I would buy this house if I was handy with buidling things

Kathsgrdn

Amazon selling tiny homes! But an acre lot, put this house on it. I could be debt free a lot sooner than with my current home. Wish they had pictures of the inside in this article. I didn't try and find it on Amazon's site yet. https://www.foxbusiness.com/retail/amazon-customers-can-buy-a-tiny-home-for-less-than-20000-along-with-free-shipping

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Comments (17)
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Elizabeth

But there is the price of the lot, site prep, permits, plumbing, heating and electrical....... etc.

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arcy_gw

Everything old is new again. Back in the day Sears Roebuck sold houses in its catalogs.

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maifleur01

Ever watch one of those tiny house segments? Some of the ones shown often cost much more than what purchasing a trailer already finished would be. While this one sits on the ground as Elizabeth pointed out you need all of those things plus insulation as the description states the walls are less than two inch thick.

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Lucille

I wonder if our very own master home restoration artist Nicole could be hired to travel to fix up a small house?

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schoolhouse_gwagain

I too am amazed at how much the finished Tiny Houses are on Tiny House Nation. Sometimes like $60,000. Granted, that's less than a $100 - 200,000 home but still.

I'm always on the look out for old out buildings or sheds that people want to get rid of, thinking they could be re-purposed into charming cottages. ha But as someone else mentioned, there are "extras". And I don't know about a composting toilet, a septic system or a connection to an existing septic system would be great.

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adellabedella_usa

The hardware lumber stores sold them twenty years ago or so. I considered buying a house in a kit, but didn't. I was too young for that kind of commitment.

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patriciae_gw

I read a little article on this the other day, Most of them had no provision for bathrooms, or kitchens nor insulation. This one has to have a foundation obviously. All things to consider but going small is not a bad idea. Most houses are large because the cost of the site is the same regardless as are the electrical and plumbing hookups. But why pay to heat, cool and maintain something you don't need?

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threejs
  • If you open the link, it shows the interior. I would think the two twin beds in the loft up a ladder is a big turn off if you are getting older. Pretty hard on the knees. Imagine waking in the night to go, and wacking your head on the ceiling (then seeing stars as you back down a ladder) The plans show it is only 55 inches at center peak. That means you would have to be four and a half feet tall. There are many tiny houses though that can be built to your exact specifications and as stated why pay upkeep for a huge home if you are single or empty nesters. If you live a quiet lifestyle and keeping up with Jones’ isn’t a priority the small houses are a perfect solution.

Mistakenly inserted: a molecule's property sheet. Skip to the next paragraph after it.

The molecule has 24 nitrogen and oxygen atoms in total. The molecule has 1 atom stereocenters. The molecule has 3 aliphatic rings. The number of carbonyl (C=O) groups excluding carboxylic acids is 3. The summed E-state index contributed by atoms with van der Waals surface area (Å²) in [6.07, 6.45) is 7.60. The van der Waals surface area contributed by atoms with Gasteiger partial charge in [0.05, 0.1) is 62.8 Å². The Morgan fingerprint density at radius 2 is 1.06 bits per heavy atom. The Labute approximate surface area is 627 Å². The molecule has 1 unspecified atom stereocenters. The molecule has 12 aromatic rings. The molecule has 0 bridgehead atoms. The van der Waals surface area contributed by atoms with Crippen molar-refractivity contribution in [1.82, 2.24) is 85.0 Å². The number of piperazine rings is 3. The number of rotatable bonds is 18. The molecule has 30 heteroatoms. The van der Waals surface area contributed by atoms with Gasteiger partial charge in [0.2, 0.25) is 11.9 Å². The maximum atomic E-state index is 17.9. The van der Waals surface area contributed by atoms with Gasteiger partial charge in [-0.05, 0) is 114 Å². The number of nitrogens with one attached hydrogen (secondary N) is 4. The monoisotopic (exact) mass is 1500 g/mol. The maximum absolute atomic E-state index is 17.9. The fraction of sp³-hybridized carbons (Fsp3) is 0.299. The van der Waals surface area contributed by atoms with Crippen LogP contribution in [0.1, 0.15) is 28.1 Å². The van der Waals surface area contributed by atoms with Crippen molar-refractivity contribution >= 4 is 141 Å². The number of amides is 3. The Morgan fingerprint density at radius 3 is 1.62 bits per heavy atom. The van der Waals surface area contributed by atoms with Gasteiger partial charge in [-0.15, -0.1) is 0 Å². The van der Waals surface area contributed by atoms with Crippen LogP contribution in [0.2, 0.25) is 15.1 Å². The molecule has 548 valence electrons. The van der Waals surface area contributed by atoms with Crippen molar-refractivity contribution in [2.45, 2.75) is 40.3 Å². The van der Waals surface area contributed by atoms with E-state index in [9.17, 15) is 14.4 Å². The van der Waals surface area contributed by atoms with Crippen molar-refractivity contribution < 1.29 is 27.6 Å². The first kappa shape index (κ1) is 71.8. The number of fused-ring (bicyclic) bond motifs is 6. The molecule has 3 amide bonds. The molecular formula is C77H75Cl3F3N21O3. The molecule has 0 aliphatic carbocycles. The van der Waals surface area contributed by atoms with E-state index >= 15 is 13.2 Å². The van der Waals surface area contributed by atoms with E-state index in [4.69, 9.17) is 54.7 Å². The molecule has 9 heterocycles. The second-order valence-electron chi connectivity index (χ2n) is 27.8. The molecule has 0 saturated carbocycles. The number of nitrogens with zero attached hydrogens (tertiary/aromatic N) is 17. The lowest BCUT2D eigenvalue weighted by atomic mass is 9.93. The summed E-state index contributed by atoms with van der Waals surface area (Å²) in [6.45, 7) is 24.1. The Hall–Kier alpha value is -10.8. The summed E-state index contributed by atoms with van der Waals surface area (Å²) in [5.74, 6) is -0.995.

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nicole___

Lucille....lol The thing is......If I own the house I can take out my own building permits...and...I'm not insured to work on another persons property. I only offer to do a job "free", for a friend....occasionally.

I like seeing tiny houses...or any building project...but owning one doesn't interest me.

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raee_gw zone 5b-6a Ohio

Menard's sell house kits -- full sized, not "tiny" houses.

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nicole___

OK....this is a tiny house that I REALLY DO LIKE! It has an enclosure for the cats!


Great little design!

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jemdandy

I loved the packaging design of that little house. Its fine for only 2 people, no guests or children. The arrival of the first child would force that couple to move out or expand the house. They're very handy. I think they would expand.

On another note, one can not be a 'pack rat' and live in that small space, There is no storage room for extra interest materials or a hobby. If you were doing genealogy, you'd need a space to spread out your many files and a place to store those.

If one was very handy, and if one did not have to meet codes that required licensed professionals, I think there is a way to build your own small house. Think garages. You could contract to have built a large garage at much lower cost and then do the interior yourself. The advantage of purchasing an existing outer structure is that the strength calculations or practices are already built in for you. The structure has been designed to withstand snow and wind loads. Before the house could be used, sewer, water, electricity, phone and internet connections must be addressed. I see costs piling on. This is not easy.